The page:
# Variation of Catalan Conjecture

• A
• e2m2a
In summary: This is an example of how your observations can be used to find integer solutions for some values of ##a## and ##m##:1. Let ##a = 4## and ##m = 2##. Then ##2^{1/a} m = \sqrt{2} \times 2 = 2\sqrt{2}##.2. For ##m = 2##, we get ##n = 2\sqrt{2} - 1 \approx 0.828##.3. But, for ##m = 3##, we get ##n = 2\sqrt{2}\times 3 - 1 = 6\sqrt{2} - 1 \approx
e2m2a
TL;DR Summary
Interested in finding if proofs exist or have been published on a Diophantine equation.
I know that it has been proven that for the expression x^a -y^b = 1, only has this one integer solution, where x = 3, a =2, y =2, b = 3. I am interested in knowing if there is a proof for this expression: 2x^a - y^a =1 in which there are integer solutions for x,a, and y or if no integer solutions exist except for the trivial case where x,y = 1. How would I find a proof for this if it existed?

PeroK
a=0

a=1, x=n, y=2n-1 for any integer n

a = 0 a = 1? Not sure what you mean. Can you please expound on this?

e2m2a said:
2x^a - y^a =1

$$2n^0-m^0=1$$
and
$$2n^1-(2n-1)^1=1$$
satisfy it.

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PeroK
anuttarasammyak said:
$$2n^0-m^0=1$$
and
$$2n^1-(2n-1)^1=1$$
satisfy it.
The OP stated that he didn't want trivial solutions.

e2m2a said:
except for the trivial case where x,y = 1.
We have more solutions than he found.
@e2m2a Are you still looking for further more solutions?

Last edited:
PeroK
Thanks Anuttarasammyak and Perok for your replies.

anuttarasammyak said:
We have more solutions than he found.
@e2m2a Are you still looking for further more solutions?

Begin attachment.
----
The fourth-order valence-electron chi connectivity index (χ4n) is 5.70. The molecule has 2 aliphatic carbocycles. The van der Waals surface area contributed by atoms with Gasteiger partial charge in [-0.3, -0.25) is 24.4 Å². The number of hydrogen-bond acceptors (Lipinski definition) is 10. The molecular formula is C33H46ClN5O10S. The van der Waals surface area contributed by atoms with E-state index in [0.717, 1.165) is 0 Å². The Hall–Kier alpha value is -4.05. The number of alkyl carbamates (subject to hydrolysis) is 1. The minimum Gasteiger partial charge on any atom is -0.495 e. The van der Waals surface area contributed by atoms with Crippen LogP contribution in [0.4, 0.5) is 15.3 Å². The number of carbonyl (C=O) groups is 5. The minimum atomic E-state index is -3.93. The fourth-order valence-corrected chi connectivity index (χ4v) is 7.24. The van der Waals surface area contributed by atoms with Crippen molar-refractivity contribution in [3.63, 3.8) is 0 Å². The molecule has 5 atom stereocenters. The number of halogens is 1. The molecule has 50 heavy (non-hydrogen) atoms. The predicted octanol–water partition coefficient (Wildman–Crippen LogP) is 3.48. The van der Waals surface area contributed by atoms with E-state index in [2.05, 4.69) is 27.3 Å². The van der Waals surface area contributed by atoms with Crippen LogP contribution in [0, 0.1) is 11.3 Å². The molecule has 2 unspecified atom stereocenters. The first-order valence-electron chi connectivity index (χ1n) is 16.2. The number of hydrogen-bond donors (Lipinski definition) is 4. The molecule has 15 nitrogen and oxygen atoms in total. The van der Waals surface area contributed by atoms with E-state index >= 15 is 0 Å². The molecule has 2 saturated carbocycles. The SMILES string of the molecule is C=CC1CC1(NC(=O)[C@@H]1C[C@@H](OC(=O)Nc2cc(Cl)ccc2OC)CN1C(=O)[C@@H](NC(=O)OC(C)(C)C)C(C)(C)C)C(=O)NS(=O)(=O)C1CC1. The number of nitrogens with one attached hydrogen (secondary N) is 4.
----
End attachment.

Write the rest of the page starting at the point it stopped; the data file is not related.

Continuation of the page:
Yes, I would be very much interested. Please show me the solutions.

Some easy observations on m and n satisfying
$$2m^a-n^a=1$$
Say a>1, 1<m<n
m and n are coprime to each other, otherwise LHS > 1
n does not have factor 2, otherwise LHS is an even number.
n < 2^(1/a) m otherwise LHS < 0
n^a=m-1(mod m) or let n=k(mod m), k^a=m-1(mod m)

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Is $$1=50-49=2\cdot25-49=2\cdot 5^2-7^2$$ considered a trivial solution?

mfb, PeroK and anuttarasammyak
True trivial ones follow after that as
$$2*(-5)^2-7^2=1$$
$$2*5^2-(-7)^2=1$$
$$2*(-5)^2-(-7)^2=1$$

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Gaussian97 said:
Is $$1=50-49=2\cdot25-49=2\cdot 5^2-7^2$$ considered a trivial solution?
Interesting. Thanks.

anuttarasammyak said:
True trivial ones follow after that as
$$2*(-5)^2-7^2=1$$
$$2*5^2-(-7)^2=1$$
$$2*(-5)^2-(-7)^2=1$$
Thanks.

I found another solution
$$2*29^2-41^2=1$$

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A simple Python program finds the following:

5; 7
29; 41
169; 239
985; 1393
5,741; 8,119
33,461; 47,321
195,025; 275,807
1,136,689; 1,607,521
6,625,109; 9,369,319

We need to look for solutions with ##a > 2##.

mfb and anuttarasammyak
PS here are solutions with ##y^2 - 2x^2 = 1##:

2; 3
12; 17
70; 99
408; 577
2,378; 3,363
13,860; 19,601
80,782; 114,243
470,832; 665,857
2,744,210; 3,880,899

anuttarasammyak
PeroK said:
A simple Python program finds the following:

5; 7
29; 41
169; 239
985; 1393
5,741; 8,119
33,461; 47,321
195,025; 275,807
1,136,689; 1,607,521
6,625,109; 9,369,319
7-5=2
41-29=12
239-169=70
1393-985=408
8119-5741=2378
...